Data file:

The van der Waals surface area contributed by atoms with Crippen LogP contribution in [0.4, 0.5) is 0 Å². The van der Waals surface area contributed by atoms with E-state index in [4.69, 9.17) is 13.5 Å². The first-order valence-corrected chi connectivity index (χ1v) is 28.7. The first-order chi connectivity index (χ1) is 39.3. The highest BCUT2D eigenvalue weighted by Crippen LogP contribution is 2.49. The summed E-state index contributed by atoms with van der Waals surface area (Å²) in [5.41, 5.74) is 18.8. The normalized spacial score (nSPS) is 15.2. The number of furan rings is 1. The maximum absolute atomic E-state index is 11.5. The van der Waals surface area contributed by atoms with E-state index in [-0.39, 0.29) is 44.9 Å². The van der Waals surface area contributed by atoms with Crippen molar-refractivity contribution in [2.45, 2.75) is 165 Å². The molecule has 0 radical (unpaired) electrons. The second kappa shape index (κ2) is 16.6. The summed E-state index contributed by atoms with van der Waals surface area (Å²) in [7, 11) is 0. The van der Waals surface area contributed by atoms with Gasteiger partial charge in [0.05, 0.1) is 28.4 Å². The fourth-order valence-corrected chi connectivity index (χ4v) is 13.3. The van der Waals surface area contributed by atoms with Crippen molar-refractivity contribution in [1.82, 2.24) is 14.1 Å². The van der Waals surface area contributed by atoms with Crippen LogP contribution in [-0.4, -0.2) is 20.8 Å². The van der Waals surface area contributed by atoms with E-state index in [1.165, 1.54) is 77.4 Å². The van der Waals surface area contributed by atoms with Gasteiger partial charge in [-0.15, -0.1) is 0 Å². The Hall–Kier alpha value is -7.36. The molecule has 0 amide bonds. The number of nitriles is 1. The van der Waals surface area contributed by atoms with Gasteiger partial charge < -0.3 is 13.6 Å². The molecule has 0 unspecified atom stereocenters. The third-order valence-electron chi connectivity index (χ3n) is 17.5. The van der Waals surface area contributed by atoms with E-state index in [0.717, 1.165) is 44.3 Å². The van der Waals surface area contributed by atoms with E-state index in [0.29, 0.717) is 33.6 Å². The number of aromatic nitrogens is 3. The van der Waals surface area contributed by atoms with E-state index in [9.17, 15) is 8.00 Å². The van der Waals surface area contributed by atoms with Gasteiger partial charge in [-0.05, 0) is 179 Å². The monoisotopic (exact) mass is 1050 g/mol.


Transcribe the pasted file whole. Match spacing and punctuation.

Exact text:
The van der Waals surface area contributed by atoms with Crippen LogP contribution in [0.4, 0.5) is 0 Å². The van der Waals surface area contributed by atoms with E-state index in [4.69, 9.17) is 13.5 Å². The first-order valence-corrected chi connectivity index (χ1v) is 28.7. The first-order chi connectivity index (χ1) is 39.3. The highest BCUT2D eigenvalue weighted by Crippen LogP contribution is 2.49. The summed E-state index contributed by atoms with van der Waals surface area (Å²) in [5.41, 5.74) is 18.8. The normalized spacial score (nSPS) is 15.2. The number of furan rings is 1. The maximum absolute atomic E-state index is 11.5. The van der Waals surface area contributed by atoms with E-state index in [-0.39, 0.29) is 44.9 Å². The van der Waals surface area contributed by atoms with Crippen molar-refractivity contribution in [2.45, 2.75) is 165 Å². The molecule has 0 radical (unpaired) electrons. The second kappa shape index (κ2) is 16.6. The summed E-state index contributed by atoms with van der Waals surface area (Å²) in [7, 11) is 0. The van der Waals surface area contributed by atoms with Gasteiger partial charge in [0.05, 0.1) is 28.4 Å². The fourth-order valence-corrected chi connectivity index (χ4v) is 13.3. The van der Waals surface area contributed by atoms with Crippen molar-refractivity contribution in [1.82, 2.24) is 14.1 Å². The van der Waals surface area contributed by atoms with Crippen LogP contribution in [-0.4, -0.2) is 20.8 Å². The van der Waals surface area contributed by atoms with E-state index in [1.165, 1.54) is 77.4 Å². The van der Waals surface area contributed by atoms with Gasteiger partial charge in [-0.15, -0.1) is 0 Å². The Hall–Kier alpha value is -7.36. The molecule has 0 amide bonds. The number of nitriles is 1. The van der Waals surface area contributed by atoms with Gasteiger partial charge < -0.3 is 13.6 Å². The molecule has 0 unspecified atom stereocenters. The third-order valence-electron chi connectivity index (χ3n) is 17.5. The van der Waals surface area contributed by atoms with E-state index in [0.717, 1.165) is 44.3 Å². The van der Waals surface area contributed by atoms with E-state index in [0.29, 0.717) is 33.6 Å². The number of aromatic nitrogens is 3. The van der Waals surface area contributed by atoms with E-state index in [9.17, 15) is 8.00 Å². The van der Waals surface area contributed by atoms with Gasteiger partial charge in [-0.05, 0) is 179 Å². The monoisotopic (exact) mass is 1050 g/mol.